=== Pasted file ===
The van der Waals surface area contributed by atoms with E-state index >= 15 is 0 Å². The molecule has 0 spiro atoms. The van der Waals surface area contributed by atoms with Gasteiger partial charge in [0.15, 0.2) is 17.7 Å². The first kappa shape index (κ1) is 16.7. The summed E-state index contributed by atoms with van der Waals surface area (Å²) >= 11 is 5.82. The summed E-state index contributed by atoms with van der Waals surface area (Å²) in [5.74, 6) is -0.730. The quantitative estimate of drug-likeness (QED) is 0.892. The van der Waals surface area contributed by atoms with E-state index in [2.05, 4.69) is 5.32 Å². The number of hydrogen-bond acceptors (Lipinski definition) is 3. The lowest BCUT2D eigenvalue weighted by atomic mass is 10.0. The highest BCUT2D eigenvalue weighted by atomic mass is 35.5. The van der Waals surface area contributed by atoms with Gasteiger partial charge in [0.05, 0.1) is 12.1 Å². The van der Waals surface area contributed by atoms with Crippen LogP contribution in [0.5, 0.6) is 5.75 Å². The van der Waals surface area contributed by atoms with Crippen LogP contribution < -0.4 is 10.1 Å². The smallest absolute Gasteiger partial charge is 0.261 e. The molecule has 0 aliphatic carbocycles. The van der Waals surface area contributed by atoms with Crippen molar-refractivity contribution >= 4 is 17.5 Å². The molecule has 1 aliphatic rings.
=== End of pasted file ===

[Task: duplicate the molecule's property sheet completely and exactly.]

The van der Waals surface area contributed by atoms with E-state index >= 15 is 0 Å². The molecule has 0 spiro atoms. The van der Waals surface area contributed by atoms with Gasteiger partial charge in [0.15, 0.2) is 17.7 Å². The first kappa shape index (κ1) is 16.7. The summed E-state index contributed by atoms with van der Waals surface area (Å²) >= 11 is 5.82. The summed E-state index contributed by atoms with van der Waals surface area (Å²) in [5.74, 6) is -0.730. The quantitative estimate of drug-likeness (QED) is 0.892. The van der Waals surface area contributed by atoms with E-state index in [2.05, 4.69) is 5.32 Å². The number of hydrogen-bond acceptors (Lipinski definition) is 3. The lowest BCUT2D eigenvalue weighted by atomic mass is 10.0. The highest BCUT2D eigenvalue weighted by atomic mass is 35.5. The van der Waals surface area contributed by atoms with Gasteiger partial charge in [0.05, 0.1) is 12.1 Å². The van der Waals surface area contributed by atoms with Crippen LogP contribution in [0.5, 0.6) is 5.75 Å². The van der Waals surface area contributed by atoms with Crippen LogP contribution < -0.4 is 10.1 Å². The smallest absolute Gasteiger partial charge is 0.261 e. The molecule has 0 aliphatic carbocycles. The van der Waals surface area contributed by atoms with Crippen molar-refractivity contribution >= 4 is 17.5 Å². The molecule has 1 aliphatic rings.